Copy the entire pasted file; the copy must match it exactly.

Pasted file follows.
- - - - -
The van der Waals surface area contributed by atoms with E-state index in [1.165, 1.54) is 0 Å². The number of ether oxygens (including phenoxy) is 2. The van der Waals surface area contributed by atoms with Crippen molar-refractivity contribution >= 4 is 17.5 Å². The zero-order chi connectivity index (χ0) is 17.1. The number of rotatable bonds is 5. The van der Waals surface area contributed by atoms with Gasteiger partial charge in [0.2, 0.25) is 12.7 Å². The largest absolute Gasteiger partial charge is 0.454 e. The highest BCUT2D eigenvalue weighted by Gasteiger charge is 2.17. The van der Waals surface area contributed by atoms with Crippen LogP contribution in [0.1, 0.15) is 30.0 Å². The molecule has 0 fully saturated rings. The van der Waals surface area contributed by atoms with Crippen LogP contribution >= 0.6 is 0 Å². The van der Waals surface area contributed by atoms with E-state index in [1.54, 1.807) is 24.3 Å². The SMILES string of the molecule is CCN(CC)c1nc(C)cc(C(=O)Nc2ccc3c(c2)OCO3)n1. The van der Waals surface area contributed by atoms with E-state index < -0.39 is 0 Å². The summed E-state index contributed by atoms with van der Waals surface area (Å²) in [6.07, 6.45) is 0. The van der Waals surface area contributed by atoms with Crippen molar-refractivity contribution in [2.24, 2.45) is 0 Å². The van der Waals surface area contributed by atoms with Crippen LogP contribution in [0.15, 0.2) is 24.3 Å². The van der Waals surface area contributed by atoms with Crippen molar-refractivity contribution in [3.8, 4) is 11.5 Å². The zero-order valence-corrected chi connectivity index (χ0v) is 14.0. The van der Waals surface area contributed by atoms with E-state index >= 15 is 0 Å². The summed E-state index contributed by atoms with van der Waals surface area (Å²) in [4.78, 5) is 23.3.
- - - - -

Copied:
The van der Waals surface area contributed by atoms with E-state index in [1.165, 1.54) is 0 Å². The number of ether oxygens (including phenoxy) is 2. The van der Waals surface area contributed by atoms with Crippen molar-refractivity contribution >= 4 is 17.5 Å². The zero-order chi connectivity index (χ0) is 17.1. The number of rotatable bonds is 5. The van der Waals surface area contributed by atoms with Gasteiger partial charge in [0.2, 0.25) is 12.7 Å². The largest absolute Gasteiger partial charge is 0.454 e. The highest BCUT2D eigenvalue weighted by Gasteiger charge is 2.17. The van der Waals surface area contributed by atoms with Crippen LogP contribution in [0.1, 0.15) is 30.0 Å². The molecule has 0 fully saturated rings. The van der Waals surface area contributed by atoms with Crippen LogP contribution >= 0.6 is 0 Å². The van der Waals surface area contributed by atoms with E-state index in [1.54, 1.807) is 24.3 Å². The SMILES string of the molecule is CCN(CC)c1nc(C)cc(C(=O)Nc2ccc3c(c2)OCO3)n1. The van der Waals surface area contributed by atoms with E-state index < -0.39 is 0 Å². The summed E-state index contributed by atoms with van der Waals surface area (Å²) in [6.07, 6.45) is 0. The van der Waals surface area contributed by atoms with Crippen molar-refractivity contribution in [2.24, 2.45) is 0 Å². The van der Waals surface area contributed by atoms with Crippen LogP contribution in [0.15, 0.2) is 24.3 Å². The van der Waals surface area contributed by atoms with Crippen molar-refractivity contribution in [3.8, 4) is 11.5 Å². The zero-order valence-corrected chi connectivity index (χ0v) is 14.0. The van der Waals surface area contributed by atoms with E-state index >= 15 is 0 Å². The summed E-state index contributed by atoms with van der Waals surface area (Å²) in [4.78, 5) is 23.3.